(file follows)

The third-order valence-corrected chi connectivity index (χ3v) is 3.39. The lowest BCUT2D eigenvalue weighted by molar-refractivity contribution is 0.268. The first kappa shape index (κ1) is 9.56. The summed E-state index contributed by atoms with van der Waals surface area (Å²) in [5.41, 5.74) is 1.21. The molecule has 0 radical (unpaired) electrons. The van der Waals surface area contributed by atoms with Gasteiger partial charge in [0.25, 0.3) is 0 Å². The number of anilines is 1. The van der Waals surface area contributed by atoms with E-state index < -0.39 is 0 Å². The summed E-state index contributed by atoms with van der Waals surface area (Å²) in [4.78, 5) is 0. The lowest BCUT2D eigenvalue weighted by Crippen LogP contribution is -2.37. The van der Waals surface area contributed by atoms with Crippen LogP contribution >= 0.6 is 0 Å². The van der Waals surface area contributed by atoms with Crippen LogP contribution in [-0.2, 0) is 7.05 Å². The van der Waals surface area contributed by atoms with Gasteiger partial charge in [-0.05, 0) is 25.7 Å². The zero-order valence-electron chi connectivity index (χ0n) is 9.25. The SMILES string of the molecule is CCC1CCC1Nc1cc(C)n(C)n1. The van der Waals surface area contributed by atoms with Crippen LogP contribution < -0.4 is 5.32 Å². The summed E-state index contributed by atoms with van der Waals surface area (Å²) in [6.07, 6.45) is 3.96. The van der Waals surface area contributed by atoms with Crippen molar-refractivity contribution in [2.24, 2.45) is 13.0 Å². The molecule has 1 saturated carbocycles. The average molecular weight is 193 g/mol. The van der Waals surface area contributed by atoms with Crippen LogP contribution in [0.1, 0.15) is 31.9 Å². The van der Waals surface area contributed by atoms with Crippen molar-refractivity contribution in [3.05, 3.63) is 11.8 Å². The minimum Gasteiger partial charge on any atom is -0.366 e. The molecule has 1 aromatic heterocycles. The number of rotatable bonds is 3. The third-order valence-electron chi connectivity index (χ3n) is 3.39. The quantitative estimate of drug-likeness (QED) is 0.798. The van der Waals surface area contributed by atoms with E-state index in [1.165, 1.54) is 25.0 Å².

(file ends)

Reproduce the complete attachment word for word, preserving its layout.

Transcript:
The third-order valence-corrected chi connectivity index (χ3v) is 3.39. The lowest BCUT2D eigenvalue weighted by molar-refractivity contribution is 0.268. The first kappa shape index (κ1) is 9.56. The summed E-state index contributed by atoms with van der Waals surface area (Å²) in [5.41, 5.74) is 1.21. The molecule has 0 radical (unpaired) electrons. The van der Waals surface area contributed by atoms with Gasteiger partial charge in [0.25, 0.3) is 0 Å². The number of anilines is 1. The van der Waals surface area contributed by atoms with E-state index < -0.39 is 0 Å². The summed E-state index contributed by atoms with van der Waals surface area (Å²) in [4.78, 5) is 0. The lowest BCUT2D eigenvalue weighted by Crippen LogP contribution is -2.37. The van der Waals surface area contributed by atoms with Crippen LogP contribution >= 0.6 is 0 Å². The van der Waals surface area contributed by atoms with Crippen LogP contribution in [-0.2, 0) is 7.05 Å². The van der Waals surface area contributed by atoms with Gasteiger partial charge in [-0.05, 0) is 25.7 Å². The zero-order valence-electron chi connectivity index (χ0n) is 9.25. The SMILES string of the molecule is CCC1CCC1Nc1cc(C)n(C)n1. The van der Waals surface area contributed by atoms with Crippen LogP contribution < -0.4 is 5.32 Å². The summed E-state index contributed by atoms with van der Waals surface area (Å²) in [6.07, 6.45) is 3.96. The van der Waals surface area contributed by atoms with Crippen molar-refractivity contribution in [2.24, 2.45) is 13.0 Å². The molecule has 1 saturated carbocycles. The average molecular weight is 193 g/mol. The van der Waals surface area contributed by atoms with Crippen LogP contribution in [0.1, 0.15) is 31.9 Å². The van der Waals surface area contributed by atoms with Crippen molar-refractivity contribution in [3.05, 3.63) is 11.8 Å². The minimum Gasteiger partial charge on any atom is -0.366 e. The molecule has 1 aromatic heterocycles. The number of rotatable bonds is 3. The third-order valence-electron chi connectivity index (χ3n) is 3.39. The quantitative estimate of drug-likeness (QED) is 0.798. The van der Waals surface area contributed by atoms with E-state index in [1.165, 1.54) is 25.0 Å².